Woodbridge’s car-friendly design encourages vehicle use, but is a danger to any pedestrians brave enough to attempt walking here. Case in point: “If you were, say, an employee at the Pep Boys auto parts store on the west side of Route 1… and you wanted to grab a sandwich for lunch at Wendy’s right across the street, you’d have to walk nearly a mile, round trip, to cross the road with the benefit of a traffic signal.” The trip would eat up a half-hour of your lunch, and 50-percent of the trip would involve no sidewalks. Many, if not most, would attempt to cross the street using the “shortest and most direct route” regardless of oncoming traffic. Plus, if the pedestrian is hit while doing so, under Virginia law, he or she — not the driver — is at fault.

There are solutions to the problem of un-walkable communities, but these favor more developed areas. City planner and advocate Jeff Speck offers a 10-step plan to create ped-friendly urban areas in suburban regions, including such steps as restricting free parking, encouraging bike use, and including more housing downtown. Yet non-urban areas like Woodbridge, argues Benfield, “the tragedy is that [such areas are] ‘urbanized’ enough to have some foot traffic, but not urban enough to protect it.” Over time, economic development may help bring pedestrian-friendly design to areas like these, but it won’t happen overnight.

Other solutions include those used in Orlando, FL, one of the most dangerous regions for pedestrians: new sidewalks, increased traffic calming measures, modified bus stops, building overpasses, improved lighting, and new audible pedestrian signals. Yet Benfield doesn’t delve into the question of personal choice, which also has a positive impact on pedestrian safety. One positive example? As Speck notes, the age of suburban sprawl is drawing to a close, as millennials now largely opt for living in urban areas and choosing mass transit, biking or walking over car ownership.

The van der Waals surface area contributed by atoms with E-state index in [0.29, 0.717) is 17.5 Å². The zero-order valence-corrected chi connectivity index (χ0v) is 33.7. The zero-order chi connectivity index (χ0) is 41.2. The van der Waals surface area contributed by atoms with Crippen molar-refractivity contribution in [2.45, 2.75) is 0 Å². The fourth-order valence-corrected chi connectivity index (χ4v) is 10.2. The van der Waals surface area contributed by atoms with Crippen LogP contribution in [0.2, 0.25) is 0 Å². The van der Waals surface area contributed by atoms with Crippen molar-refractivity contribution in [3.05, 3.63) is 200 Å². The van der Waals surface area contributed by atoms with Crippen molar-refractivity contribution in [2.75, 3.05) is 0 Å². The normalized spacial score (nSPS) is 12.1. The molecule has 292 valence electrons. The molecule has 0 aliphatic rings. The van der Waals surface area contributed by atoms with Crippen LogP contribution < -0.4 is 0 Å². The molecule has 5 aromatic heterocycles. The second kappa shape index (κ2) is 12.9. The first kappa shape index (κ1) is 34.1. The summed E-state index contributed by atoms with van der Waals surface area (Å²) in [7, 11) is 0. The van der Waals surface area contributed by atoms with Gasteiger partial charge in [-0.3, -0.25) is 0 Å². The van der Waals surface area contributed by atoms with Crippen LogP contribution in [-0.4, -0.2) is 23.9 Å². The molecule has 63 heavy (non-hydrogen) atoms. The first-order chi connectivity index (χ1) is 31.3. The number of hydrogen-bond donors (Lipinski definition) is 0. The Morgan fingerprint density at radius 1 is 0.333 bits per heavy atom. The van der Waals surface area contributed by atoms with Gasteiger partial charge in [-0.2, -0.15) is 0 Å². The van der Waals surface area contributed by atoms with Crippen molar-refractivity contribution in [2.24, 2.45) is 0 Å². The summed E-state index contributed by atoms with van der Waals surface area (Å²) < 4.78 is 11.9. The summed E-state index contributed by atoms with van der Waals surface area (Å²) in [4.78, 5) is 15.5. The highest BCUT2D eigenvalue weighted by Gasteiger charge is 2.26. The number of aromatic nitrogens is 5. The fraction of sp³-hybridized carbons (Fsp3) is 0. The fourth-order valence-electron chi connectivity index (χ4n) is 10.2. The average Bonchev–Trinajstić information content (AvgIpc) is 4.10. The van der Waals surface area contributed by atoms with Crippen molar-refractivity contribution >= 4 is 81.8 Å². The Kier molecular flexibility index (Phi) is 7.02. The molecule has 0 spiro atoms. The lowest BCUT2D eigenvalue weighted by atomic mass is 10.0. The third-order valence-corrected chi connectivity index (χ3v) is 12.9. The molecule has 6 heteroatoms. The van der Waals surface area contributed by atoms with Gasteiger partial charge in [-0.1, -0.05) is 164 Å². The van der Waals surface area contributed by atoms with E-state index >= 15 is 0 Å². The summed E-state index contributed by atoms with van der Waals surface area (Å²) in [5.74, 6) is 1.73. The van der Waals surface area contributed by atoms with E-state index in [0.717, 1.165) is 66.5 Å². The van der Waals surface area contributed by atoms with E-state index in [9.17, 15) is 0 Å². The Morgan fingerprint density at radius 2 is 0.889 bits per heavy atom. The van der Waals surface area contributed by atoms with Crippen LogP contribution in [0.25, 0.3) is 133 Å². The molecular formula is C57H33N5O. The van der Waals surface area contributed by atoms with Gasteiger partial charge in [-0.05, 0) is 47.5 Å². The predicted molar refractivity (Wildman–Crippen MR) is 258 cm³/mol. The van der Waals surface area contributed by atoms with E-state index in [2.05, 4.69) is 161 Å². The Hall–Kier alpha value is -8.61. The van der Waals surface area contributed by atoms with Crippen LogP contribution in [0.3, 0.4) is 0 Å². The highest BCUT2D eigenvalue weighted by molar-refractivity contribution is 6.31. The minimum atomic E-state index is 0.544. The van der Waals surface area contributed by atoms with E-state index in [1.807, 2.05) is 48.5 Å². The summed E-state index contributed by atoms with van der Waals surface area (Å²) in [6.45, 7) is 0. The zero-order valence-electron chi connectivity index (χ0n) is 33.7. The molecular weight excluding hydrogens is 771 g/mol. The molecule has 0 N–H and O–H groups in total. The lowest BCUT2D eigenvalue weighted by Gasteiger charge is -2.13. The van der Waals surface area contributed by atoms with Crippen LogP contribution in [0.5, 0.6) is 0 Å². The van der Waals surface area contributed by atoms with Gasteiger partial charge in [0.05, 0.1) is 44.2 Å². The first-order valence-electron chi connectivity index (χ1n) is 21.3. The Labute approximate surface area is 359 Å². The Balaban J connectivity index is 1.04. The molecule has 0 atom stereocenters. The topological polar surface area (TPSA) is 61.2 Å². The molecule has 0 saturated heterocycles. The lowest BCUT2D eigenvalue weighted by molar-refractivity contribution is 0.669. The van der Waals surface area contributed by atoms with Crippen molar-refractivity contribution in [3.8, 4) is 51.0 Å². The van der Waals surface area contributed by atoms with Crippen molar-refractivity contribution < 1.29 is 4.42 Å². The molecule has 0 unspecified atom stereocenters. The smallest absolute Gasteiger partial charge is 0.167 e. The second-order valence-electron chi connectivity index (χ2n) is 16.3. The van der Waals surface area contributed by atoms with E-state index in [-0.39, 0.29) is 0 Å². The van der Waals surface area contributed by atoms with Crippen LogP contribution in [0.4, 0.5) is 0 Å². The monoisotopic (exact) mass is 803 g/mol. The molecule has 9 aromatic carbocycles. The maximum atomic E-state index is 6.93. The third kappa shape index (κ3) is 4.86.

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Category: Pedestrian safety, Resources

About the Author ()

Katy is a writer, reporter and editor who, in addition to writing for RoadTrafficSigns, has worked with the United Nations Development Programme, Hamptons magazine, Hearst Corporation, The Daily Mail, People Magazine, and a variety of other publications and nonprofits. After graduating with honors from the Columbia University Graduate School of Journalism in 2011, and distinctions on her thesis and in the consumer journalism seminar, she moved to Milan, Italy. In Italy, she worked as a writer and consultant for an international magazine, editing and translating text and reporting on such events as the Salone Internazionale del Mobile, the annual design fair. A born and raised New Yorker, she has lived in three of five boroughs, relying quite a bit on public transport until getting her driver's license at the admittedly belated age of 21.